The MPAA, RIAA, and closed source software houses have their customers over
a barrel. For many of us, going to the movies, buying or renting a DVD,
getting a CD from your favorite band, or buying a computer game is a way of
getting a source of entertaiment. Unfortunately, purchasing these products
gives companies the ammunition they use to pass laws such as the
companies can then use these laws to
beat us (the consumers) over the head.
Why do we let them continue? What can we, as consumers, do to keep our money
from being used against us?
A possible solution is something you can do every day, starting right now.
Every DVD you buy, every game you purchase, every visit to a movie theater,
every CD you buy, add $5 to the cost. In many cases, this amounts to between
10% (a $50 game) to 50% ($9.99 DVD) of the cost of the item you purchases.
Given the way prices work, the original price from the manufacturer is about
50% of the price you pay, so a $50 game is sold initially for about $25.
Once you pay licenses, royalties, production, etc. there probably is not
much left over that goes to lobbyists or legal. Thus, you are giving a larger
amount of money to defeat these laws than you are "giving" to get them enacted.
What do you do with that $5? Donate it to the organization of your choice.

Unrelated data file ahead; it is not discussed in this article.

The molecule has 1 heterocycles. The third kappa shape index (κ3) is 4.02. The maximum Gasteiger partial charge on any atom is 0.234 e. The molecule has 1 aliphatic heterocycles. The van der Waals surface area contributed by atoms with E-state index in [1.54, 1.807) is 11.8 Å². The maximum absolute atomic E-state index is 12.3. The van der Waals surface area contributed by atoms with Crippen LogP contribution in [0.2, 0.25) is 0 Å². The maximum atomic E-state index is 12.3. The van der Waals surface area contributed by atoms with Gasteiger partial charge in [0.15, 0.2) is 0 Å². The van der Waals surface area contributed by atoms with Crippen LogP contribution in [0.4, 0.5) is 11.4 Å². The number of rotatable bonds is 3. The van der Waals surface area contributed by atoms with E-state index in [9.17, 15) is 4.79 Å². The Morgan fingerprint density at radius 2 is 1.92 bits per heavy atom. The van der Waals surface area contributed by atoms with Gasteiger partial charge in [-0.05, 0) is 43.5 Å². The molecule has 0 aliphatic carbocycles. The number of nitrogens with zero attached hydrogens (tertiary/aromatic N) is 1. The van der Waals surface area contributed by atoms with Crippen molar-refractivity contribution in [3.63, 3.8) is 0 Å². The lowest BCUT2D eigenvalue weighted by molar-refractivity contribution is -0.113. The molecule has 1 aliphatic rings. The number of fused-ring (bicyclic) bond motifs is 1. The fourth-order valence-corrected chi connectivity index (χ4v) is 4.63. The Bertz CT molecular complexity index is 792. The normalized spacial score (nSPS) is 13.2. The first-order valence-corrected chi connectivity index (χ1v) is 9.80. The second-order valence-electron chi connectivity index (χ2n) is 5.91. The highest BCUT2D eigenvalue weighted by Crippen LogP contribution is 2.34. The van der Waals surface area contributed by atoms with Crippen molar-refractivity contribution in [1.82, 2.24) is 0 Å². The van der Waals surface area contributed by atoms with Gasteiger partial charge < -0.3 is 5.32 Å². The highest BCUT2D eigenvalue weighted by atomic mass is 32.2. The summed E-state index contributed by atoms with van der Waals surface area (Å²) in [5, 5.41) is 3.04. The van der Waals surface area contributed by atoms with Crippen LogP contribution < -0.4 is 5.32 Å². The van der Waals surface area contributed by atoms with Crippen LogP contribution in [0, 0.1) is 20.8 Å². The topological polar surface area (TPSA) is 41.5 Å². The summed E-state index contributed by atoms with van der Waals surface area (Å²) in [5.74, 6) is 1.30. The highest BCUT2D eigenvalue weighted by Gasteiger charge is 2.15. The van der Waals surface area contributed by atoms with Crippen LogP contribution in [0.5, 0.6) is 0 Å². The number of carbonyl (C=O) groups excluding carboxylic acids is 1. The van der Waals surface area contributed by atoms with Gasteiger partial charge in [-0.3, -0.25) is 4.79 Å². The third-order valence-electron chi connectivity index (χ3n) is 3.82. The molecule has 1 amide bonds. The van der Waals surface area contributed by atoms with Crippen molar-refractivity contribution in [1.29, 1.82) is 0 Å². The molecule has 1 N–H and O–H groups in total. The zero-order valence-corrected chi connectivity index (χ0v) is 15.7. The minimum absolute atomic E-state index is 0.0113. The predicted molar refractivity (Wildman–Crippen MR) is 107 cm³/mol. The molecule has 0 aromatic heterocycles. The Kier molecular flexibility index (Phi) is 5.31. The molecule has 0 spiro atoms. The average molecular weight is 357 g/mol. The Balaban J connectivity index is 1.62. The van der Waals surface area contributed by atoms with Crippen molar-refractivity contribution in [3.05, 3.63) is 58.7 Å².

Currently, the Electronic Frontier Foundataionis in the forefront of these kinds of issues, but you can choose whomever
What good will your $5 do? Simply put, the EFF needs money. Money to pay for
lawyers, money to educate people why these laws are wrong, money to defend
those accused of crimes that violate the first amendment of the US
Constitution. Since it is effectively
increasing the cost of DVDs, CDs, etc., it will also make you think twice
about your entertainment choices and maybe even save you money over
the long run.
Okay, I have $5. Now what? Save it up. Make a notation somewhere. At the
end of the month, end of the quarter, whenever, add up the notations and send
the appropriate amount of money to the organization of your choice. In many
cases, the money you send is tax-deductible (consult your accontant blah blah)